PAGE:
Sometimes you may feel so overwhelmed by your own grief that you can't make yourself emotionally available to the bereaved toddler. You needn't feel guilty about this; it's OK to need some "alone time" to mourn. In fact, the more fully you allow yourself to do your own work of mourning, the sooner you'll be available to help the child. In the meantime, make sure other caring adults are around to nurture the bereaved toddler.
Since the funeral is a significant event, children-no matter how young-should have the same opportunity to attend as any other member of the family. Encourage, but never force. Explain the purpose of the funeral to toddlers: a time to be happy about our love for Grandma, a time to be sad that she is gone, a time to say goodbye.
When they choose to, young children can participate in the funeral by lighting a candle or placing a momento or photo in the casket.
For toddlers, viewing the body of the person who died can also be a positive experience. It provides an opportunity for you to show them what death looks like. Explain that the person is not sleeping, but has stopped breathing and functioning altogether. As with attending the funeral, however, seeing the body should not be forced.
While taking an infant or toddler to the funeral may seem unimportant now, think what that inclusion will mean to her later. As a teenager and adult, she will feel good knowing that instead of being home with a babysitter, she was included in this meaningful ritual.
Very few of us remember things that happened before we were four or five years old. So though he may have one or two vague and fleeting memories from this time period, it is unlikely the bereaved infant or toddler will clearly remember the person who died.
But when they get older, bereaved children will naturally be curious about this important person they never had a chance to know. Was Grandma nice? What did Daddy look like?
You can help answer these questions by putting together a "memory box" for the bereaved child. Collect momentos and photos that might later be special to the child. Write down memories, especially those that capture the relationship between the person who died and the infant or toddler. If you have videotape footage of the deceased, place a copy in the memory box for safekeeping.
During my many years as a bereavement counselor, I have learned that remembering the past makes hoping for the future possible. You have the opportunity to help link the bereaved young child's past and future.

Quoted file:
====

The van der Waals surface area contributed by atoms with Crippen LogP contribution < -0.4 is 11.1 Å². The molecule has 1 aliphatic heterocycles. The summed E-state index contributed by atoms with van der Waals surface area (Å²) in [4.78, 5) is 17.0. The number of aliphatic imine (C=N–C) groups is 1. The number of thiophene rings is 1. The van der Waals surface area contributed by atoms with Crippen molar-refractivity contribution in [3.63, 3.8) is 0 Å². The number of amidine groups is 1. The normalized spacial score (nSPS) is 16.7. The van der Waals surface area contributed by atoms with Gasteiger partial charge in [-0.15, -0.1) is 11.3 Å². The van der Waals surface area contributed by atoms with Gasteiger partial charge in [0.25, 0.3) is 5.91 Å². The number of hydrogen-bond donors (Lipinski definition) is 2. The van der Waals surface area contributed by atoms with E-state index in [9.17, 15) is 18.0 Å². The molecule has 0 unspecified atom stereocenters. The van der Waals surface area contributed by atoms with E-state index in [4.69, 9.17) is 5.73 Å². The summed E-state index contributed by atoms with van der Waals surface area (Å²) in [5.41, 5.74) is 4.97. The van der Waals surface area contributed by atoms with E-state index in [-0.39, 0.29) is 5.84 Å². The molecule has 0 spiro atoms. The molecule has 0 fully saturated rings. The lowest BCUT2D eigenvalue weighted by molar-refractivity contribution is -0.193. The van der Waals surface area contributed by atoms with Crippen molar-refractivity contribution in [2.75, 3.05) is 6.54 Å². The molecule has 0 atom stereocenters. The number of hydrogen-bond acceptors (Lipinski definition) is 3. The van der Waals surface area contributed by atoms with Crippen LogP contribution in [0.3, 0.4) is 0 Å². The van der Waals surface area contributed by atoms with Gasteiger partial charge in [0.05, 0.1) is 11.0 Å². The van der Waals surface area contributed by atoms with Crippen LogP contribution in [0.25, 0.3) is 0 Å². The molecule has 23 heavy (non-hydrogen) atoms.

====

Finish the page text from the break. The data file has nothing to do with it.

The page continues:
A few bereaved infants and toddlers, typically those who do not receive sufficient love and attention after the death of a significant person in their lives, go on to develop what is called an "attachment disorder." Children who experience multiple losses are also at risk.
Basically, young children with attachment disorders learn not to trust or love. When a child's primary caregiver dies, for example, the child may unconsciously decide that this kind of separation is too painful. So to prevent it from happening again, he "detaches" himself emotionally from those around him.
How do you know if a child is "detached?" Usually it is obvious that something is wrong. Among the symptoms are a lack of ability to give and receive affection, cruelty to others or to pets, speech disorders, extreme control problems and abnormalities in eye contact. Accurate diagnoses can only be made by mental health professionals with training in this area. And while we don't yet know all there is to know about attachment disorders, we do know that if a child has become detached it is important to seek help as early as possible. The older the child becomes, the more difficult it is to help him attach to others in healthy ways.
Remember, any child old enough to love is old enough to mourn. And infants and toddlers are certainly capable of loving. As caring adults, we have a responsibility to help them during this difficult time. With our love and attention, they will learn to understand their loss and grow to be emotionally healthy children, adolescents and adults.
Dr. Alan D. Wolfelt is a noted author, educator and practicing grief counselor. He serves as Director of the Center for Loss and Life Transition in Fort Collins, Colorado and presents dozens of grief-related workshops each year across North America. Among his books are Healing Your Grieving Heart: 100 Practical Ideas and The Healing Your Grieving Heart Journal for Teens. For more information, write or call The Center for Loss and Life Transition, 3735 Broken Bow Road, Fort Collins, Colorado 80526, (970) 226-6050 or visit their website, www.centerforloss.com.